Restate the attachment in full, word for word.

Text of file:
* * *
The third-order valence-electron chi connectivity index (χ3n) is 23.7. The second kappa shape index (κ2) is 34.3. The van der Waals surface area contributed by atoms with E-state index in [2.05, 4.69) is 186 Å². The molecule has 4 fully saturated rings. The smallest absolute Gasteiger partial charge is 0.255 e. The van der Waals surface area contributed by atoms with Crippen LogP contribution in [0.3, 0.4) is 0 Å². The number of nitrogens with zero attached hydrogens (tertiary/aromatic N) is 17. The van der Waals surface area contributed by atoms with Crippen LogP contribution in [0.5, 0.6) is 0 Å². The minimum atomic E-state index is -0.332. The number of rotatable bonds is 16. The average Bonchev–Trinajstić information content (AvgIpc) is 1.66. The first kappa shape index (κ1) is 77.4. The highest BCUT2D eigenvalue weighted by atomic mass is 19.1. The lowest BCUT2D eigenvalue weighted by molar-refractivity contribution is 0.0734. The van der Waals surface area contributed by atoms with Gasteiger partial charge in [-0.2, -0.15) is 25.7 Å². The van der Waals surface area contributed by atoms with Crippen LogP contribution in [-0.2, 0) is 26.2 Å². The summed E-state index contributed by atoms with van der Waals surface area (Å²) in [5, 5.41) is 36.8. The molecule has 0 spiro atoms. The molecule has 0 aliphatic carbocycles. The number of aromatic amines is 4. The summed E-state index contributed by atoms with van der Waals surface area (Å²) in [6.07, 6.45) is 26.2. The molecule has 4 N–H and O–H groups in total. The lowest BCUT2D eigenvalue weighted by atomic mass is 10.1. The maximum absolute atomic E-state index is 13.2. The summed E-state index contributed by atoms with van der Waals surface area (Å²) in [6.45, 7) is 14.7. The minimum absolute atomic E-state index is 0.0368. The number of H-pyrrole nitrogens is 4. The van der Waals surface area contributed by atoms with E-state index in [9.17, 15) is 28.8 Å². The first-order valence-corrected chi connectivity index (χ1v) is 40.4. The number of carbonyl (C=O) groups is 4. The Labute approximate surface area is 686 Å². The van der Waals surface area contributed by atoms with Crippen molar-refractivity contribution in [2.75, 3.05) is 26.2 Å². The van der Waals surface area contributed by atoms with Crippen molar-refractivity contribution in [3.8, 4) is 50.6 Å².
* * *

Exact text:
The third-order valence-electron chi connectivity index (χ3n) is 23.7. The second kappa shape index (κ2) is 34.3. The van der Waals surface area contributed by atoms with E-state index in [2.05, 4.69) is 186 Å². The molecule has 4 fully saturated rings. The smallest absolute Gasteiger partial charge is 0.255 e. The van der Waals surface area contributed by atoms with Crippen LogP contribution in [0.3, 0.4) is 0 Å². The number of nitrogens with zero attached hydrogens (tertiary/aromatic N) is 17. The van der Waals surface area contributed by atoms with Crippen LogP contribution in [0.5, 0.6) is 0 Å². The minimum atomic E-state index is -0.332. The number of rotatable bonds is 16. The average Bonchev–Trinajstić information content (AvgIpc) is 1.66. The first kappa shape index (κ1) is 77.4. The highest BCUT2D eigenvalue weighted by atomic mass is 19.1. The lowest BCUT2D eigenvalue weighted by molar-refractivity contribution is 0.0734. The van der Waals surface area contributed by atoms with Gasteiger partial charge in [-0.2, -0.15) is 25.7 Å². The van der Waals surface area contributed by atoms with Crippen LogP contribution in [-0.2, 0) is 26.2 Å². The summed E-state index contributed by atoms with van der Waals surface area (Å²) in [5, 5.41) is 36.8. The molecule has 0 spiro atoms. The molecule has 0 aliphatic carbocycles. The number of aromatic amines is 4. The summed E-state index contributed by atoms with van der Waals surface area (Å²) in [6.07, 6.45) is 26.2. The molecule has 4 N–H and O–H groups in total. The lowest BCUT2D eigenvalue weighted by atomic mass is 10.1. The maximum absolute atomic E-state index is 13.2. The summed E-state index contributed by atoms with van der Waals surface area (Å²) in [6.45, 7) is 14.7. The minimum absolute atomic E-state index is 0.0368. The number of H-pyrrole nitrogens is 4. The van der Waals surface area contributed by atoms with E-state index in [9.17, 15) is 28.8 Å². The first-order valence-corrected chi connectivity index (χ1v) is 40.4. The number of carbonyl (C=O) groups is 4. The Labute approximate surface area is 686 Å². The van der Waals surface area contributed by atoms with Crippen molar-refractivity contribution in [2.75, 3.05) is 26.2 Å². The van der Waals surface area contributed by atoms with Crippen molar-refractivity contribution in [3.8, 4) is 50.6 Å².